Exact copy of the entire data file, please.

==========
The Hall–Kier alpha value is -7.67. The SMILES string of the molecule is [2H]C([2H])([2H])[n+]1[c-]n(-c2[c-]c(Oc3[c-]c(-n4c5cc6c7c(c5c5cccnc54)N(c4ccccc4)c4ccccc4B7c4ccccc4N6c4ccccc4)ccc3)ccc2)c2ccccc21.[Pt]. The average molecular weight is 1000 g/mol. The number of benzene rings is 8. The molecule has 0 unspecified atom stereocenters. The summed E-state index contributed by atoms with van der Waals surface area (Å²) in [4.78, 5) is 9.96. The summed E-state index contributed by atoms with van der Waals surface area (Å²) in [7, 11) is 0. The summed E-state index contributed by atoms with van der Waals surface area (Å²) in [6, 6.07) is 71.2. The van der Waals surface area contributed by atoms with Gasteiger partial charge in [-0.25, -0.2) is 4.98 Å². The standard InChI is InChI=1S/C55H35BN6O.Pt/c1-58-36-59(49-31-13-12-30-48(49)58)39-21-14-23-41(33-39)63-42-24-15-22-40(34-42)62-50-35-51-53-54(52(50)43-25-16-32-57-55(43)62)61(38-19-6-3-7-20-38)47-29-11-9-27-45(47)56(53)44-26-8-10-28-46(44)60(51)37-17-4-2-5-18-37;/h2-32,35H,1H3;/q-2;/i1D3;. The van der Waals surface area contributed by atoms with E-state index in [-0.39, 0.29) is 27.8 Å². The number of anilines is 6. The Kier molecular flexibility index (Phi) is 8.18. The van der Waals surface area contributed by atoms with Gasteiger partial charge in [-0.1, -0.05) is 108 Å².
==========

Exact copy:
The Hall–Kier alpha value is -7.67. The SMILES string of the molecule is [2H]C([2H])([2H])[n+]1[c-]n(-c2[c-]c(Oc3[c-]c(-n4c5cc6c7c(c5c5cccnc54)N(c4ccccc4)c4ccccc4B7c4ccccc4N6c4ccccc4)ccc3)ccc2)c2ccccc21.[Pt]. The average molecular weight is 1000 g/mol. The number of benzene rings is 8. The molecule has 0 unspecified atom stereocenters. The summed E-state index contributed by atoms with van der Waals surface area (Å²) in [4.78, 5) is 9.96. The summed E-state index contributed by atoms with van der Waals surface area (Å²) in [7, 11) is 0. The summed E-state index contributed by atoms with van der Waals surface area (Å²) in [6, 6.07) is 71.2. The van der Waals surface area contributed by atoms with Gasteiger partial charge in [-0.25, -0.2) is 4.98 Å². The standard InChI is InChI=1S/C55H35BN6O.Pt/c1-58-36-59(49-31-13-12-30-48(49)58)39-21-14-23-41(33-39)63-42-24-15-22-40(34-42)62-50-35-51-53-54(52(50)43-25-16-32-57-55(43)62)61(38-19-6-3-7-20-38)47-29-11-9-27-45(47)56(53)44-26-8-10-28-46(44)60(51)37-17-4-2-5-18-37;/h2-32,35H,1H3;/q-2;/i1D3;. The van der Waals surface area contributed by atoms with E-state index in [-0.39, 0.29) is 27.8 Å². The number of anilines is 6. The Kier molecular flexibility index (Phi) is 8.18. The van der Waals surface area contributed by atoms with Gasteiger partial charge in [-0.1, -0.05) is 108 Å².